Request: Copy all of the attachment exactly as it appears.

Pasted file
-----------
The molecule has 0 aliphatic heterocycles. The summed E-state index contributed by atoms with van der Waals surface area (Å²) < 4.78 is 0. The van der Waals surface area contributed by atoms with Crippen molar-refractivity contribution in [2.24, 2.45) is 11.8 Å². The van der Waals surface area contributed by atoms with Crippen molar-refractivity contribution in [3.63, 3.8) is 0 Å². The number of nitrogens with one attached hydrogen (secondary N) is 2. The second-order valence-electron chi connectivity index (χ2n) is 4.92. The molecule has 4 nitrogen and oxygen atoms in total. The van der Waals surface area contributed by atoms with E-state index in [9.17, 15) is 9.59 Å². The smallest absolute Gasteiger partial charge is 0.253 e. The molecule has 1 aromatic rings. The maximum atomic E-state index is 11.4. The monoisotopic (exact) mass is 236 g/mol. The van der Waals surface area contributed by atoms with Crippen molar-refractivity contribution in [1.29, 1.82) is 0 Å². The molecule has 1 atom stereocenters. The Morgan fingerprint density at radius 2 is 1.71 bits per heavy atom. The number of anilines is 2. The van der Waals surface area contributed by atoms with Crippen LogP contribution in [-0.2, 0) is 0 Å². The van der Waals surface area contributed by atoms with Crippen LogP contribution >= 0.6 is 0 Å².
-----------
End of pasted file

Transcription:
The molecule has 0 aliphatic heterocycles. The summed E-state index contributed by atoms with van der Waals surface area (Å²) < 4.78 is 0. The van der Waals surface area contributed by atoms with Crippen molar-refractivity contribution in [2.24, 2.45) is 11.8 Å². The van der Waals surface area contributed by atoms with Crippen molar-refractivity contribution in [3.63, 3.8) is 0 Å². The number of nitrogens with one attached hydrogen (secondary N) is 2. The second-order valence-electron chi connectivity index (χ2n) is 4.92. The molecule has 4 nitrogen and oxygen atoms in total. The van der Waals surface area contributed by atoms with E-state index in [9.17, 15) is 9.59 Å². The smallest absolute Gasteiger partial charge is 0.253 e. The molecule has 1 aromatic rings. The maximum atomic E-state index is 11.4. The monoisotopic (exact) mass is 236 g/mol. The van der Waals surface area contributed by atoms with Crippen molar-refractivity contribution in [1.29, 1.82) is 0 Å². The molecule has 1 atom stereocenters. The Morgan fingerprint density at radius 2 is 1.71 bits per heavy atom. The number of anilines is 2. The van der Waals surface area contributed by atoms with Crippen LogP contribution in [-0.2, 0) is 0 Å². The van der Waals surface area contributed by atoms with Crippen LogP contribution >= 0.6 is 0 Å².